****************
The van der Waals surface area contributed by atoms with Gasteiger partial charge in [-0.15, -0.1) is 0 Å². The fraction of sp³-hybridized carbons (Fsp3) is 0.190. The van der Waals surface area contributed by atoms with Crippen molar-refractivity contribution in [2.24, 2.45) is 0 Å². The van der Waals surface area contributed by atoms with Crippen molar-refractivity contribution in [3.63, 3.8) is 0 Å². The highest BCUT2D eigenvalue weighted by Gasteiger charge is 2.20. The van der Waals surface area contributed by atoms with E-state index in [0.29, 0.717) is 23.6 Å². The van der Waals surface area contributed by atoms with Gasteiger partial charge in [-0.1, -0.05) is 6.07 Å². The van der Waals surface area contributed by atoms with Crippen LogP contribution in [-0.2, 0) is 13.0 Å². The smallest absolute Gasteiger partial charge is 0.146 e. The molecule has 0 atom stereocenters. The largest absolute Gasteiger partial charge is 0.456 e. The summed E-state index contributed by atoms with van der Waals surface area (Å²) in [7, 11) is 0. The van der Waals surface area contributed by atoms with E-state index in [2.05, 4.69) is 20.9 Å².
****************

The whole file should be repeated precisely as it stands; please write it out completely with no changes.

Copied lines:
The van der Waals surface area contributed by atoms with Gasteiger partial charge in [-0.15, -0.1) is 0 Å². The fraction of sp³-hybridized carbons (Fsp3) is 0.190. The van der Waals surface area contributed by atoms with Crippen molar-refractivity contribution in [2.24, 2.45) is 0 Å². The van der Waals surface area contributed by atoms with Crippen molar-refractivity contribution in [3.63, 3.8) is 0 Å². The highest BCUT2D eigenvalue weighted by Gasteiger charge is 2.20. The van der Waals surface area contributed by atoms with E-state index in [0.29, 0.717) is 23.6 Å². The van der Waals surface area contributed by atoms with Gasteiger partial charge in [-0.1, -0.05) is 6.07 Å². The van der Waals surface area contributed by atoms with Crippen LogP contribution in [-0.2, 0) is 13.0 Å². The smallest absolute Gasteiger partial charge is 0.146 e. The molecule has 0 atom stereocenters. The largest absolute Gasteiger partial charge is 0.456 e. The summed E-state index contributed by atoms with van der Waals surface area (Å²) in [7, 11) is 0. The van der Waals surface area contributed by atoms with E-state index in [2.05, 4.69) is 20.9 Å².